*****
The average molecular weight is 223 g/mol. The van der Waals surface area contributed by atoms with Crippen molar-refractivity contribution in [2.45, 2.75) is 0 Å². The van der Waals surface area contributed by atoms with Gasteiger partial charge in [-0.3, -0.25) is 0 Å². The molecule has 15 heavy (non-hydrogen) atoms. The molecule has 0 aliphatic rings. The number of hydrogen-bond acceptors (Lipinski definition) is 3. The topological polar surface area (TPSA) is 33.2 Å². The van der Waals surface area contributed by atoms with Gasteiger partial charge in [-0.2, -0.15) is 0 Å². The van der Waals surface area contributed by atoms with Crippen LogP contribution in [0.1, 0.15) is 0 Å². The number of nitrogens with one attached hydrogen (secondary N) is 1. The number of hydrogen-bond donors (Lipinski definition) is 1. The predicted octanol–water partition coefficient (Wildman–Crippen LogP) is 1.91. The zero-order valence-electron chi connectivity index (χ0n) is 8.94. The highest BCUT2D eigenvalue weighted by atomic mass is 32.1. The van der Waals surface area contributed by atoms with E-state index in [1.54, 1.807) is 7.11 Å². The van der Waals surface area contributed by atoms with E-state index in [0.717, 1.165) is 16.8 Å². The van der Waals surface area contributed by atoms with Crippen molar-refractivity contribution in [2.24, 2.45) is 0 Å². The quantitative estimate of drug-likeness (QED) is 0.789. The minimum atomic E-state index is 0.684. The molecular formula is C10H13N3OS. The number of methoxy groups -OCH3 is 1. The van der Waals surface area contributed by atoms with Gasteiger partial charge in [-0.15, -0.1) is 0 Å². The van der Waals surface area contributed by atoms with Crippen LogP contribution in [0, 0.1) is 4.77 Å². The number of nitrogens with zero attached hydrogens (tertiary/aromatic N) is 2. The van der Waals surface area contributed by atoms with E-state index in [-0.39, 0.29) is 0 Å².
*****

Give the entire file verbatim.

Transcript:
The average molecular weight is 223 g/mol. The van der Waals surface area contributed by atoms with Crippen molar-refractivity contribution in [2.45, 2.75) is 0 Å². The van der Waals surface area contributed by atoms with Gasteiger partial charge in [-0.3, -0.25) is 0 Å². The molecule has 15 heavy (non-hydrogen) atoms. The molecule has 0 aliphatic rings. The number of hydrogen-bond acceptors (Lipinski definition) is 3. The topological polar surface area (TPSA) is 33.2 Å². The van der Waals surface area contributed by atoms with Gasteiger partial charge in [-0.2, -0.15) is 0 Å². The van der Waals surface area contributed by atoms with Crippen LogP contribution in [0.1, 0.15) is 0 Å². The number of nitrogens with one attached hydrogen (secondary N) is 1. The number of hydrogen-bond donors (Lipinski definition) is 1. The predicted octanol–water partition coefficient (Wildman–Crippen LogP) is 1.91. The zero-order valence-electron chi connectivity index (χ0n) is 8.94. The highest BCUT2D eigenvalue weighted by atomic mass is 32.1. The van der Waals surface area contributed by atoms with E-state index in [1.54, 1.807) is 7.11 Å². The van der Waals surface area contributed by atoms with E-state index in [0.717, 1.165) is 16.8 Å². The van der Waals surface area contributed by atoms with Crippen molar-refractivity contribution in [2.24, 2.45) is 0 Å². The quantitative estimate of drug-likeness (QED) is 0.789. The minimum atomic E-state index is 0.684. The molecular formula is C10H13N3OS. The number of methoxy groups -OCH3 is 1. The van der Waals surface area contributed by atoms with Gasteiger partial charge in [-0.15, -0.1) is 0 Å². The van der Waals surface area contributed by atoms with Crippen LogP contribution in [0, 0.1) is 4.77 Å². The number of nitrogens with zero attached hydrogens (tertiary/aromatic N) is 2. The van der Waals surface area contributed by atoms with E-state index in [-0.39, 0.29) is 0 Å².